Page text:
Maryland’s Laney Puhalla and Michael Lopez, of San Antonio, won the 23rd annual Congressional Cup Invitational baton twirling championship, held this year in the APG Federal Credit Union Arena at Harford Community College, and they will go on to the world twirling championships later this month in Lillehammer, Norway.
“It’s such a huge honor,” Puhalla, 17, of Bowie, said after winning the invitational finals Sunday.
Lopez, 23 and the men’s champion, competed in the world twirling championships in Italy in 2015 and brought home silver and bronze medals.
“It would be nice to go over there [to Norway] and actually win it, make our country proud,” Lopez said.
The World Federation of National Baton Twirling Associations, or WFNBTA, will hold its world championship in Norway March 28 to April 1, according to the association’s website.
Puhalla and Lopez were among about 300 youth, teen and young adult male and female twirlers from around the U.S. and Canada who competed during the Congressional Cup Weekend Saturday and Sunday at HCC.
The events are usually held Mt. St. Mary’s University in Emmitsburg, but were held at the HCC arena this year.
“The facility has been mind-blowingly great,” Lindsay Pedersen, assistant director of the Congressional Cup Weekend, said Sunday. “I would recommend it to anybody.”
More than 60 participants in the Congressional Cup Weekend, including Puhalla and Lopez, who had already qualified for the world championships in Norway through the National Baton Twirling Association championships in July 2017 in South Bend, Ind., according to Pedersen.
The Congressional Cup Weekend included an open tournament, a clinic and the invitational competition. The open tournament for all twirlers, which has been around for more than 40 years, was Saturday.
The tournament winners included Juvenile: Kylah Lewis, of Glen Burnie; Preteen: Angelina Wang, of Wisconsin; and Elite Twirl-Off Champions Ally Duda, of New Market, Julee Stewart, of Canada, and Connor Rudd, of Virginia. Stewart also earned the Adam Kramer Award, presented to the top athlete in either the Senior or Men’s division who “best represents what Congressional Cup is all about,” Pedersen wrote in an email Monday.
Competition officials also put on a twirling clinic starting Sunday morning. The preliminary rounds for the invitational, which is only open to elite twirlers, began Saturday evening. The finals were Sunday afternoon. Competitors twirled their batons while performing dance routines, and they tossed their batons high into the air, so high that they twisted among the arena rafters.
“That’s the [trait] of an elite twirler, is being able to adjust to any type of setting,” Lopez said of dealing with the rafters and the risk of getting a baton caught in them.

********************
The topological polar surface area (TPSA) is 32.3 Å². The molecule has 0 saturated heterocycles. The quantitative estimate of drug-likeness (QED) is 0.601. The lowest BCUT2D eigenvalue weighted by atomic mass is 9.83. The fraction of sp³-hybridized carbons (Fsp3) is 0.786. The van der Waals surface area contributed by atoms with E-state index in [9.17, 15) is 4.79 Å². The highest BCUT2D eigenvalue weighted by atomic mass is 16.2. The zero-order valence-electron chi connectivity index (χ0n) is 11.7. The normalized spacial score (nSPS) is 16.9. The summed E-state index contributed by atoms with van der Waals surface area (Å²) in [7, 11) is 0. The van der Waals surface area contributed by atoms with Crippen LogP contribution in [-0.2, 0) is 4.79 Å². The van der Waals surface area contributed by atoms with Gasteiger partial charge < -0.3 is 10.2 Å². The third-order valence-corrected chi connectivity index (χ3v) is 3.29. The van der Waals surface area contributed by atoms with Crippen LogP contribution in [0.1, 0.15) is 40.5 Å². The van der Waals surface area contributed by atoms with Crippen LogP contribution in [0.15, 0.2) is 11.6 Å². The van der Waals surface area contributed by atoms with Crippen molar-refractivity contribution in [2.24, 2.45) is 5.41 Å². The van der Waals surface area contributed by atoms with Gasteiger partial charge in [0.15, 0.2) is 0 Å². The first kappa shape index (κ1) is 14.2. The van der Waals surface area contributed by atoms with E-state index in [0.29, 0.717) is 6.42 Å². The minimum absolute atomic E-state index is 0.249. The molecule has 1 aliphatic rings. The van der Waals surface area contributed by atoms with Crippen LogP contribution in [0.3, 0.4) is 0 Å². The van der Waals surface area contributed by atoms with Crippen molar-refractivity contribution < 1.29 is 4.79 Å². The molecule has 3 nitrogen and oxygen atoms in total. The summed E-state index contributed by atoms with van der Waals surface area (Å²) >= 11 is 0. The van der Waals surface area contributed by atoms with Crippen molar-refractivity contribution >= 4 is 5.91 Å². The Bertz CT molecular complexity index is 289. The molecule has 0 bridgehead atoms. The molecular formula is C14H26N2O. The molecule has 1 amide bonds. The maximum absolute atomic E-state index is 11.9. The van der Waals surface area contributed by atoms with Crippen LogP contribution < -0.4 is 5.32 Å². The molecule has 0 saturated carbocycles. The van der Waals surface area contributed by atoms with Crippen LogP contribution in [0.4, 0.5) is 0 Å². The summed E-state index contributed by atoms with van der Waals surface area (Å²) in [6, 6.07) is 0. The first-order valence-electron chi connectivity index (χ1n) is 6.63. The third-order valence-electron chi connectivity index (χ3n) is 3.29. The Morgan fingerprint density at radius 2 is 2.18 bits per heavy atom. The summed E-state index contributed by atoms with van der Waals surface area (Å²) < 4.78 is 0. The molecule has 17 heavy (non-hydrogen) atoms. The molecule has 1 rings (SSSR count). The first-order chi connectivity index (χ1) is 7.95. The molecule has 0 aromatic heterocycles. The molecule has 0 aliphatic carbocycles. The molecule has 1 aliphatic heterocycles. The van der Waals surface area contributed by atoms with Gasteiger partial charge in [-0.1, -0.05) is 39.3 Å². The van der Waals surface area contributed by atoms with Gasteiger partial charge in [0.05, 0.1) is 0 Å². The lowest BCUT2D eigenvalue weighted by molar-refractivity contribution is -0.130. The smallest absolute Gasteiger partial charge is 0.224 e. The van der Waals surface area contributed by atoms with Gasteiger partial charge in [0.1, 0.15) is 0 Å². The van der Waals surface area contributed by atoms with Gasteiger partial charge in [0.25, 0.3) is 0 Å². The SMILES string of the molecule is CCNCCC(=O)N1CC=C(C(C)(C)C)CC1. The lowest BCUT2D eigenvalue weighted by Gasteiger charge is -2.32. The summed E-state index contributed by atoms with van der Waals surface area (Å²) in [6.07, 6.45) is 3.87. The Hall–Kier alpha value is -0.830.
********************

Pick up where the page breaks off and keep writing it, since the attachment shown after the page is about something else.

Lopez is a senior at the University of Texas at San Antonio. He has been twirling since age 14.
Puhalla, the Congressional Cup Invitational champion, said she has been twirling since she was 2. Her mother, Christie Puhalla, has also twirled. Laney is a member of the Wheaton Dance/Twirl Teams in Montgomery County, and she is a sophomore at Anne Arundel Community College.
“I love the thrill of the performance,” she said. “It’s really fun to get out there and put on a show.”
Maryland baton twirling teams, including the Dynamics, of Elkridge in Howard County, Wheaton Dance/Twirl and TwirlTasTix Baton Twirling Team, of Bel Air, were among the performers.
About 23 TwirlTasTix members, from ages 3 to 23, competed, according to team director Christine Zoll.
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Her team was not invited to compete in the invitational, but several TwirlTasTix performers took home prizes in the all-around championship, part of the open competitions on Saturday.
All-around competitors performed routines with one baton, two batons and an X-strut, a dance routine involving a baton but no tossing, according to Zoll.
Jocelyn Kruger won beginner preteen for the all-around championship, Meghan Zoll took second place in intermediate preteen and Hannah Fender won third place in beginner junior, according to Zoll.
TwirlTasTix performs in local parades such as Bel Air’s Independence Day and Christmas parades, and they performed on the national stage during the inaugural festivities for President Donald Trump in January 2017. The team took part in the “Voices of the People” concert near the Lincoln Memorial the day before Trump was sworn in.
Zoll said Sunday TwirlTasTix participates in the Congressional Cup on a regular basis. She said her team saw competitors from Canada and across the U.S. from states such as New York, Wisconsin, Florida, Texas and Ohio over the weekend.
She said such competitions help her team members “sharpen their skills.”
“It’s tough, but it’s really a blessing... we get to have the best of the best right here,” Zoll said.